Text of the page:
All in all, the Communication goal focuses on meaning rather than form. As a result of this approach, there will be no lock-step progress in classes. Each student will learn in his own way to communicate what is important to him. Some cacophony may result and it makes standardized assessments difficult, but no one said the job would be easy. 

CULTURE – like Communication, culture has three components: Perspectives, Practices and Products. Perspectives are the cornerstone consisting of ideas, values, and attitudes that give shape and rationale to the practices and products. Practices are defined as patterns of behavior. 

As an old anthropology major, culture is something I know about and I liked very much this tripartite way of encompassing all the parts of what makes up a culture. Culture can be the trickiest goal to deal with, especially in an area like mine where many parents get agitated over words like “global” and “cultural relativity.” Teachers have to tread lightly. OTOH, in my neck of the woods we also have a large Hispanic population sensitive to culture and language and a large LDS (Mormon) population with lots of experience serving in over-seas communities (with a concomitant stress on FL education). I always suggested to my colleagues that they familiarize themselves with the approved textbooks of their school so they could show that the material they presented is presented in the approved editions. 

Cultural descriptions can stray into stereotypes. Young students’ strong point is not subtlety; be prepared to explain yourself if you make generalizations. Make connections (see Connections) to other disciplines like geography to show how Russians may have understandable suspicions of outsiders due to the steppes presenting no barriers to invasion. I liked to start by asking students why major cities are found on coasts and big rivers (due to the ease of water transportation in a time of few roads. Roman roads were always a good topic in Latin); I could then swivel to the centralization of government in Latin-America accounting for the dramatic size difference between capitals and other cities. People experience the force of the law differently in countries under the Napoleonic Code rather than the Anglo-Saxon accretion of precedence and inherent rights. 

Once you get to countries like Russia, you cannot pass over life under a dictatorship. When I first started, Communism offered many examples of how people survived under stark governmental domination, like by avoiding censors and getting your book published in a small city in Siberia out of sight of the Moscow censors. Slavery under Roman law was different from American slavery (I made the mistake one year of getting into American slavery only to run into some pretty abominable attitudes) and some useful reflection on our founding documents and how they led to abolition, etc. injects some understanding of how American and Roman values differed.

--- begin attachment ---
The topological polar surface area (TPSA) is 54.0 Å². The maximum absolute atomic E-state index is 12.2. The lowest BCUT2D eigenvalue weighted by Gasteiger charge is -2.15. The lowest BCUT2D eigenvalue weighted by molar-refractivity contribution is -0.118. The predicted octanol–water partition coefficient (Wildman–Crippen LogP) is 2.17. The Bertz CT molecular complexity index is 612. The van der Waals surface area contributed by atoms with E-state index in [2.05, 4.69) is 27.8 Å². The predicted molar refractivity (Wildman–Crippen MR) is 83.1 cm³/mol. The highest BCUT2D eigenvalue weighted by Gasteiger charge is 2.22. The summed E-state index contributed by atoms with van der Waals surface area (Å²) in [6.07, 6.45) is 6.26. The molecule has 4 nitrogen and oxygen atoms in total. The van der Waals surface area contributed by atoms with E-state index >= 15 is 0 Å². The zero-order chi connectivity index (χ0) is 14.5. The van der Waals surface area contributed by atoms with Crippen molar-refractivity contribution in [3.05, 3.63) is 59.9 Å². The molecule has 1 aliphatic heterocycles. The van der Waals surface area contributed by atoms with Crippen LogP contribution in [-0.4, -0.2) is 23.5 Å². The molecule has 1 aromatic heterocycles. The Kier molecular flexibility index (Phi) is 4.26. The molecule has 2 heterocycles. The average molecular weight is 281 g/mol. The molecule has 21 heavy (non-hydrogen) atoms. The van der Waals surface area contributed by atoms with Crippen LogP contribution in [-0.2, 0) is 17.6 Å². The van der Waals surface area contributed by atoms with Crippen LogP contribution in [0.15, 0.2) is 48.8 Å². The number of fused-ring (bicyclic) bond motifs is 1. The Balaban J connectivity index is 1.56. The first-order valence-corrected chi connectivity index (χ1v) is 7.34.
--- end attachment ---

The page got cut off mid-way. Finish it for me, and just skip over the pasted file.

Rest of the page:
The fun part of Culture are the artifacts aka products like music, food, folk costumes, and so on which provide serious fodder for relating these products to the perspectives found in the culture. For those teachers who, unlike me, have spent time in-country, the richness of personal photos, anecdotes and all bring the culture to life. Encounters with natives of the culture via student exchanges are another path to understanding if structured encounters are promoted. I told one class how Russians are not open to encounters with American students trying to speak Russian the way Mexican-Americans and Mexicans are here in the Southwest. Two went to Disneyland on spring break and came back wonderstruck at how a couple waiting in line, speaking Russian, suddenly bolted when the boys spoke to them in Russian. Dumb luck but it proved my point.

When you endure student comments like, “We don’t have a culture, we’re just straight Americans” and “I’m too White to learn Spanish,” you see how far we have to go and how important the job is.

CONNECTIONS – Clearly, in the comments above and below, the connections to other disciplines occur, like them or not. How can you not treat of geology when narrating the eruption of Mt. Vesuvius; how can you ignore the geography of island cultures of so many Spanish-speakers? We can see the evolution of consciousness in our society when we compare the Spanish textbooks of today and their treatment of the African element in Latin-American history with the one mention of that element only in the second volume of the venerable El Camino Real. English vocabulary draws on so many languages it is a virtual map of the expansion of the Anglo-American “tribe.”